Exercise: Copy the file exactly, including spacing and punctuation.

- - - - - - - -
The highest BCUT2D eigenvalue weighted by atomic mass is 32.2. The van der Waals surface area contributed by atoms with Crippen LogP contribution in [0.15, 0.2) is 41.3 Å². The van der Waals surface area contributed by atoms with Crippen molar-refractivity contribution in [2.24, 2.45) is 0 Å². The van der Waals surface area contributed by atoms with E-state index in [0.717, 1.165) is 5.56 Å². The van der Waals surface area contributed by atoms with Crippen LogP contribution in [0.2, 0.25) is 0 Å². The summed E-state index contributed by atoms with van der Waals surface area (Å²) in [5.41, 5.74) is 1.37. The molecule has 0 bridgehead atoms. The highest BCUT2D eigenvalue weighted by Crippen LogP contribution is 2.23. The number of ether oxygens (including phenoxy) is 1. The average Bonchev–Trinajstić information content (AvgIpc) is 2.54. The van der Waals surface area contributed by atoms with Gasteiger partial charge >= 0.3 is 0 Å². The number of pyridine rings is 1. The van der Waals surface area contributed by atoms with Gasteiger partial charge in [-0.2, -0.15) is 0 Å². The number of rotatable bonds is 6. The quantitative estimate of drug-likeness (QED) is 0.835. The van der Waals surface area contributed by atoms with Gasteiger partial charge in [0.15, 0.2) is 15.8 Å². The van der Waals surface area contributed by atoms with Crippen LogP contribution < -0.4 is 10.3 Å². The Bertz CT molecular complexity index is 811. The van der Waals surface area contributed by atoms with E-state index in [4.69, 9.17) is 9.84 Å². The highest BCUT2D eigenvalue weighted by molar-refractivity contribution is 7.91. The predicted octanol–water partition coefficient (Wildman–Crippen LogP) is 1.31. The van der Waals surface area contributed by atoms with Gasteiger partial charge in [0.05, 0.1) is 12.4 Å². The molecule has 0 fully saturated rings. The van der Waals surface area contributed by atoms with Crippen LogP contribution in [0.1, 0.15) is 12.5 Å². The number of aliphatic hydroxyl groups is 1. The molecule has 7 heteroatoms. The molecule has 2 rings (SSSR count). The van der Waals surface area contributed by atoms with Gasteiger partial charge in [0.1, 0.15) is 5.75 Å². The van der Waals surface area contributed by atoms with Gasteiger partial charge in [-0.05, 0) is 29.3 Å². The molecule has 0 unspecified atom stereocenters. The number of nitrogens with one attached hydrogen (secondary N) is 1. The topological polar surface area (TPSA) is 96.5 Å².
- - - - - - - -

The highest BCUT2D eigenvalue weighted by atomic mass is 32.2. The van der Waals surface area contributed by atoms with Crippen LogP contribution in [0.15, 0.2) is 41.3 Å². The van der Waals surface area contributed by atoms with Crippen molar-refractivity contribution in [2.24, 2.45) is 0 Å². The van der Waals surface area contributed by atoms with E-state index in [0.717, 1.165) is 5.56 Å². The van der Waals surface area contributed by atoms with Crippen LogP contribution in [0.2, 0.25) is 0 Å². The summed E-state index contributed by atoms with van der Waals surface area (Å²) in [5.41, 5.74) is 1.37. The molecule has 0 bridgehead atoms. The highest BCUT2D eigenvalue weighted by Crippen LogP contribution is 2.23. The number of ether oxygens (including phenoxy) is 1. The average Bonchev–Trinajstić information content (AvgIpc) is 2.54. The van der Waals surface area contributed by atoms with Gasteiger partial charge >= 0.3 is 0 Å². The number of pyridine rings is 1. The van der Waals surface area contributed by atoms with Gasteiger partial charge in [-0.2, -0.15) is 0 Å². The number of rotatable bonds is 6. The quantitative estimate of drug-likeness (QED) is 0.835. The van der Waals surface area contributed by atoms with Gasteiger partial charge in [0.15, 0.2) is 15.8 Å². The van der Waals surface area contributed by atoms with Crippen LogP contribution < -0.4 is 10.3 Å². The Bertz CT molecular complexity index is 811. The van der Waals surface area contributed by atoms with E-state index in [4.69, 9.17) is 9.84 Å². The highest BCUT2D eigenvalue weighted by molar-refractivity contribution is 7.91. The predicted octanol–water partition coefficient (Wildman–Crippen LogP) is 1.31. The van der Waals surface area contributed by atoms with Gasteiger partial charge in [0.05, 0.1) is 12.4 Å². The molecule has 0 fully saturated rings. The van der Waals surface area contributed by atoms with Crippen LogP contribution in [0.1, 0.15) is 12.5 Å². The number of aliphatic hydroxyl groups is 1. The molecule has 7 heteroatoms. The molecule has 2 rings (SSSR count). The van der Waals surface area contributed by atoms with Gasteiger partial charge in [0.1, 0.15) is 5.75 Å². The van der Waals surface area contributed by atoms with Gasteiger partial charge in [-0.05, 0) is 29.3 Å². The molecule has 0 unspecified atom stereocenters. The number of nitrogens with one attached hydrogen (secondary N) is 1. The topological polar surface area (TPSA) is 96.5 Å².